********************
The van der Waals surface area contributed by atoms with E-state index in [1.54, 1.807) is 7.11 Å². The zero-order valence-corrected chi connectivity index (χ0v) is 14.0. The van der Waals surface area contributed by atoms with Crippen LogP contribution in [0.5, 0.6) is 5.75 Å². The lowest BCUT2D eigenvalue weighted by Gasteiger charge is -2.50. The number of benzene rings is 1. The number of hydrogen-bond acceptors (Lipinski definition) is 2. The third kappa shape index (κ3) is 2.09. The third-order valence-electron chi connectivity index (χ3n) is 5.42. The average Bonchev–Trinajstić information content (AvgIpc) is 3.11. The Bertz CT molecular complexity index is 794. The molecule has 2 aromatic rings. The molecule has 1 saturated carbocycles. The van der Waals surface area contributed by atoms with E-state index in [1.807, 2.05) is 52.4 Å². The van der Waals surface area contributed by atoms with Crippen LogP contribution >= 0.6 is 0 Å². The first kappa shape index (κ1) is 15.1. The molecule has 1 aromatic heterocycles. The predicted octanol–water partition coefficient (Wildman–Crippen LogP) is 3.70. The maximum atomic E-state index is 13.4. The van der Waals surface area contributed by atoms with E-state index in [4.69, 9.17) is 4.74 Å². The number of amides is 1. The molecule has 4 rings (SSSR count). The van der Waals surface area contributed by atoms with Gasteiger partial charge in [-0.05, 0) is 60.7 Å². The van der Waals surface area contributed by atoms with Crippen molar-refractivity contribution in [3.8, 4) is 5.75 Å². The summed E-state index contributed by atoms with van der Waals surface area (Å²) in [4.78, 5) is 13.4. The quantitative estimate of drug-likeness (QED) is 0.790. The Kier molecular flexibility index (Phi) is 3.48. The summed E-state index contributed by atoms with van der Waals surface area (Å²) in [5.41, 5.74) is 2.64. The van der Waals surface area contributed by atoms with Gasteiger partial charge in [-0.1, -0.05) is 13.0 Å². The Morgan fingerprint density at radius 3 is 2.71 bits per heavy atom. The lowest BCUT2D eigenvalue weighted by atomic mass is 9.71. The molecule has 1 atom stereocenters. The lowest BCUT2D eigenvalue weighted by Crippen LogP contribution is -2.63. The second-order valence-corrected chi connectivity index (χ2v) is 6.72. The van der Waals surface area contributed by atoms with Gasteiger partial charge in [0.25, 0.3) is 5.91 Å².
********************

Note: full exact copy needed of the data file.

The van der Waals surface area contributed by atoms with E-state index in [1.54, 1.807) is 7.11 Å². The zero-order valence-corrected chi connectivity index (χ0v) is 14.0. The van der Waals surface area contributed by atoms with Crippen LogP contribution in [0.5, 0.6) is 5.75 Å². The lowest BCUT2D eigenvalue weighted by Gasteiger charge is -2.50. The number of benzene rings is 1. The number of hydrogen-bond acceptors (Lipinski definition) is 2. The third kappa shape index (κ3) is 2.09. The third-order valence-electron chi connectivity index (χ3n) is 5.42. The average Bonchev–Trinajstić information content (AvgIpc) is 3.11. The Bertz CT molecular complexity index is 794. The molecule has 2 aromatic rings. The molecule has 1 saturated carbocycles. The van der Waals surface area contributed by atoms with E-state index in [1.807, 2.05) is 52.4 Å². The van der Waals surface area contributed by atoms with Crippen LogP contribution >= 0.6 is 0 Å². The first kappa shape index (κ1) is 15.1. The molecule has 1 aromatic heterocycles. The predicted octanol–water partition coefficient (Wildman–Crippen LogP) is 3.70. The maximum atomic E-state index is 13.4. The van der Waals surface area contributed by atoms with E-state index in [4.69, 9.17) is 4.74 Å². The number of amides is 1. The molecule has 4 rings (SSSR count). The van der Waals surface area contributed by atoms with Gasteiger partial charge in [-0.05, 0) is 60.7 Å². The van der Waals surface area contributed by atoms with Crippen molar-refractivity contribution in [3.8, 4) is 5.75 Å². The summed E-state index contributed by atoms with van der Waals surface area (Å²) in [4.78, 5) is 13.4. The quantitative estimate of drug-likeness (QED) is 0.790. The Kier molecular flexibility index (Phi) is 3.48. The summed E-state index contributed by atoms with van der Waals surface area (Å²) in [5.41, 5.74) is 2.64. The van der Waals surface area contributed by atoms with Gasteiger partial charge in [-0.1, -0.05) is 13.0 Å². The Morgan fingerprint density at radius 3 is 2.71 bits per heavy atom. The lowest BCUT2D eigenvalue weighted by atomic mass is 9.71. The molecule has 1 atom stereocenters. The lowest BCUT2D eigenvalue weighted by Crippen LogP contribution is -2.63. The second-order valence-corrected chi connectivity index (χ2v) is 6.72. The van der Waals surface area contributed by atoms with Gasteiger partial charge in [0.25, 0.3) is 5.91 Å².